It’s been assumed for some time now that major components of the government contracting sector would fall in line with NIST standards for safeguarding controlled unclassified information (CUI), namely NIST Special Publication 800-171. Department of Defense was the first to implement the standard, beginning with updates to the Defense Federal Acquisition System (DFARS) contract regulations in the summer of 2016.
Other government agencies have been expected to follow DoD’s model, including the Department of Homeland Security (governed by HSAR contract regulations) and the General Services Administration (governed by GSAR). While previous FAR clauses called for the implementation of a small sampling of information security requirements, the adoption of NIST 800-171 Revision 1 would involve a total of 110 unique security requirements ranging from HR practices, facility security, and various IT controls.
GSAR Working Group Announces Their Intent
On January 12th, GSA posted the details of its semiannual regulatory agenda which outlines major rulemaking changes anticipated for 2018. In the agenda, GSA identified the need to align its current cybersecurity regulations with the proven definitions of CUI provided under previous executive orders as well as adopting information safeguards maintained by the National Institute of Standards and Technology (NIST).
Intended changes to the rule are outlined in the GSA’s Unified Agenda, posted on the Federal Register:
…This rule will require contracting officers to incorporate applicable GSA cybersecurity requirements within the statement of work to ensure compliance with Federal cybersecurity requirements and implement best practices for preventing cyber incidents. These GSA requirements mandate applicable controls and standards (e.g. U.S. National Institute of Standards and Technology, U.S. National Archive and Records Administration Controlled Unclassified Information standards).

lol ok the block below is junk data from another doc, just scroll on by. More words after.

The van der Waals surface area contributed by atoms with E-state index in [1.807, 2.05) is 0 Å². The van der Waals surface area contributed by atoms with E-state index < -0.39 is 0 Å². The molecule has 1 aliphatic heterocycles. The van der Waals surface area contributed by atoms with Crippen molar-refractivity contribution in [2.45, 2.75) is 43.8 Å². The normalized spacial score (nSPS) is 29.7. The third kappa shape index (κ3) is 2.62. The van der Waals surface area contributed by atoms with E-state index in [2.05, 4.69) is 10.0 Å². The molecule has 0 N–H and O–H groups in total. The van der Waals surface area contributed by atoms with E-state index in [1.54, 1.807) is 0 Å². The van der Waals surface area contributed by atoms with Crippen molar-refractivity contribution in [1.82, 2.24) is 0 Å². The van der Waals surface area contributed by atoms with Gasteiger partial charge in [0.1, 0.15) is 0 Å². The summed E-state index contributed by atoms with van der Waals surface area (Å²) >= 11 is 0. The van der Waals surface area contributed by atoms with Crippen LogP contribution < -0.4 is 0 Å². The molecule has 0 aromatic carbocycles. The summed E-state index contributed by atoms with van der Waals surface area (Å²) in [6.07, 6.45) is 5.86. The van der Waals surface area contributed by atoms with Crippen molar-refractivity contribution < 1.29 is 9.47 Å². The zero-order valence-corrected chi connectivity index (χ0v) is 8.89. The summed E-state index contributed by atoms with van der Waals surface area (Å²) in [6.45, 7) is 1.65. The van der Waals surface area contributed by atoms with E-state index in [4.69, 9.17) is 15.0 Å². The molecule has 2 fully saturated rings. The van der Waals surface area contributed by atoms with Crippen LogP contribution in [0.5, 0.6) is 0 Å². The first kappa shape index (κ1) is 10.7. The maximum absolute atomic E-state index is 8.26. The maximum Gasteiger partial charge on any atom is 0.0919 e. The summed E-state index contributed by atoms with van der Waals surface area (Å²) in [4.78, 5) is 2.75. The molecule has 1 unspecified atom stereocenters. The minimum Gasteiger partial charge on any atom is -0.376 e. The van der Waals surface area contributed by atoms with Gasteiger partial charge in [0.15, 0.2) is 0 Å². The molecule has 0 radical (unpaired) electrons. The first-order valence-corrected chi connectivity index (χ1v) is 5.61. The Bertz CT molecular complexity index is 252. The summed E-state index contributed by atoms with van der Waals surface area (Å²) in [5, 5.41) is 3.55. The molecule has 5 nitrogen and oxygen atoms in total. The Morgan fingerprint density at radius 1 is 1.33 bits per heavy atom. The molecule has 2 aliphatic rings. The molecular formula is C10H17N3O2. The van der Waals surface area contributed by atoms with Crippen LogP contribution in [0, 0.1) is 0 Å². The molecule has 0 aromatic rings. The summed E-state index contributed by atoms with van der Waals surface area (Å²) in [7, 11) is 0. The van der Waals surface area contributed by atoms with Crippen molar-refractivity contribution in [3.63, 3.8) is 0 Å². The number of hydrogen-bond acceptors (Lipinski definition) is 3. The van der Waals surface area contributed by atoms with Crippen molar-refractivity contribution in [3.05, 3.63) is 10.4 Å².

The “applicable controls and standards” mentioned are, of course, NIST SP 800-171 Rev 1 and NARA’s definitions of controlled unclassified information (per the CUI Registry). These are the two major standards designed by NARA and NIST to be used by private sector businesses, and already serve as the basis for upcoming information security standards in numerous industries.
According to the OMB’s case summary for the proposed rule change: the new rule will cover cybersecurity requirements for internal contractor systems, external contractor systems, cloud systems, and mobile systems. Additionally, the rule will also update existing GSAR clauses 552.239-70 and 552.239-71, which dictate security for contractors who directly connect to GSA networks.
What This Means for Government Contractors
Contractors who are anxious to begin planning for the newly aligned rules need look no further than the equivalent DoD (DFARS) contract clauses written to govern this issue amongst the DoD industrial base. DFARS 252.204-7012 identifies appropriate controls for internal, external, and mobile contractor systems (NIST 800-171), as well as for cloud systems (using the FedRAMP Moderate baseline). The extensive DFARS clause also defines contractors’ incident reporting obligations, as well as subcontracting practices where CUI is retransmitted to a contractor’s supply chain.
GSA contractors who wish to gain a competitive advantage when the new GSAR rules are announced should begin implementing NIST 800-171, as well as the controls outlined in DFARS 252.204-7012. Many of the DFARS clause requirements already make use of federal reporting systems and security standards, and will likely be an accurate representation of the new GSAR requirements.
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